René Warcollier

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René Warcollier
Rene Warcollier psychical researcher.png
Born 8 April 1881
Died 23 May 1962(1962-05-23) (aged 81)
Occupation Chemical engineer, Parapsychologist

René Warcollier (8 April 1881 – 23 May 1962) was a French chemical engineer and parapsychologist. He was a founder and president of the Institut Métapsychique International, and edited and wrote theoretical and experimental reports for its journal.


Warcollier was born on 8 April 1881 at Omonville-la-Rouge in Paris. He obtained a degree in chemical engineering in 1903 from the École Nationale Supérieure de Chimie. He patented several processes related to the synthetic production of precious stones, and invented special screens for movie projection.[1]

In parapsychology, Warcollier first served as treasurer of the Institut Métapsychique International (1929–1938), then editor of its journal, the Revue Métapsychique, (1938–1940), and then as its president (1951–1962).[1] He died on 23 May 1962.


Warcollier's main parapsychology studies involved experiments using a telepathy design in which one or more "agents" observed a target image while one or more "percipients" attempted to "blindly" reproduce it. Much of his work following from 1922 involved "batteries" of senders and receivers stationed across France; and he also used sender-receiver teams stationed between France and New York, and France and Great Britain. He worked with Gardner Murphy.[2]

Supporters of Warcollier say that his experimental method was an advance in terms of evidence and informativeness on earlier studies using drawings of real objects as target stimuli. A major contemporary critic was the British parapsychologist Samuel Soal. He argued that Warcollier's method was sub-optimal as the targets were not sufficiently selected at random, and correspondences between targets and responses were identified without formal and objective limitations.[3]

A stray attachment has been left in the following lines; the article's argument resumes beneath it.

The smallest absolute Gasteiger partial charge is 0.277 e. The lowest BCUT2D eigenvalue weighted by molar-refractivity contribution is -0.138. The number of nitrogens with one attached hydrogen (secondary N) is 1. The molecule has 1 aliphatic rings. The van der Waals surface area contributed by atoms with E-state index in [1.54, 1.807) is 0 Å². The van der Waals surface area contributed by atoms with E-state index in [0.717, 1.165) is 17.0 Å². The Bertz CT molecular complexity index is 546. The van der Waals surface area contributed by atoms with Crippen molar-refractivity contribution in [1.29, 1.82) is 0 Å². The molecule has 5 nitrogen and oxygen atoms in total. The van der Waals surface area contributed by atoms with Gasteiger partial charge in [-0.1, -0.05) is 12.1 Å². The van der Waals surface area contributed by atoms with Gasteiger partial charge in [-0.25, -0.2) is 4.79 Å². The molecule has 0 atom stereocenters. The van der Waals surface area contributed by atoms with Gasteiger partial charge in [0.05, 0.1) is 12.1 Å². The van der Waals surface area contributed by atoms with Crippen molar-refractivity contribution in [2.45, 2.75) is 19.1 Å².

Warcollier discarded the statistical method and attempted to obtain direct evidence for telepathy. He claimed from his experiments that men transmit thoughts better than women but that women are better receivers. He also stated that younger people are more sensitive to mental impressions than the elderly. His experiments were well received by parapsychologists such as Harry Price but were criticized by the scientific community.[4][5]

Warcollier reported his experiments in numerous articles, principally within 56 articles in the Revue Métapsychique published between 1924 and 1962, including "La télépathie expérimentale" (1926) and "Étude de dessins télépathiques de M. Vigneron au cours de vingt ans d'expérimentation" (1951). Results and reflections upon them were also published in his several books, including La Télepathie (1921) and La Métapsychique (1940; 1946). Gardner Murphy arranged to have La Télepathie translated and published in the United States, with additional material from Warcollier's articles, and an address he gave to the Sorbonne in 1946, as Mind to mind (1938, 1963).[6]


  • Experiments in Telepathy (1938)
  • Mind to Mind (1963)


  1. ^ a b Pleasants, H. (Ed.). (1964). Biographical dictionary of parapsychology. New York, NY, US: Helix.
  2. ^ Jesse Hong Xiong. (2009). The Outline of Parapsychology. University Press of America. p. 90.
  3. ^ Soal, S. G. (1932). Experiments in supernormal perception at a distance. Proceedings of the Society for Psychical Research, 40, 165-362.
  4. ^ Price, Harry. (1940). Reviewed Work: Experiments in Telepathy by René Warcollier. Journal of the Royal Society of Arts. Vol. 88, No. 4569. pp. 848-849.
  5. ^ Asprem, Egil. (2014). The Problem of Disenchantment: Scientific Naturalism and Esoteric Discourse, 1900-1939. Brill Academic Publishers. pp. 352-354. ISBN 978-9004251922
  6. ^ René Warcollier (1881-1962) in the Encyclopedia of Occultism and Parapsychology. 2001.

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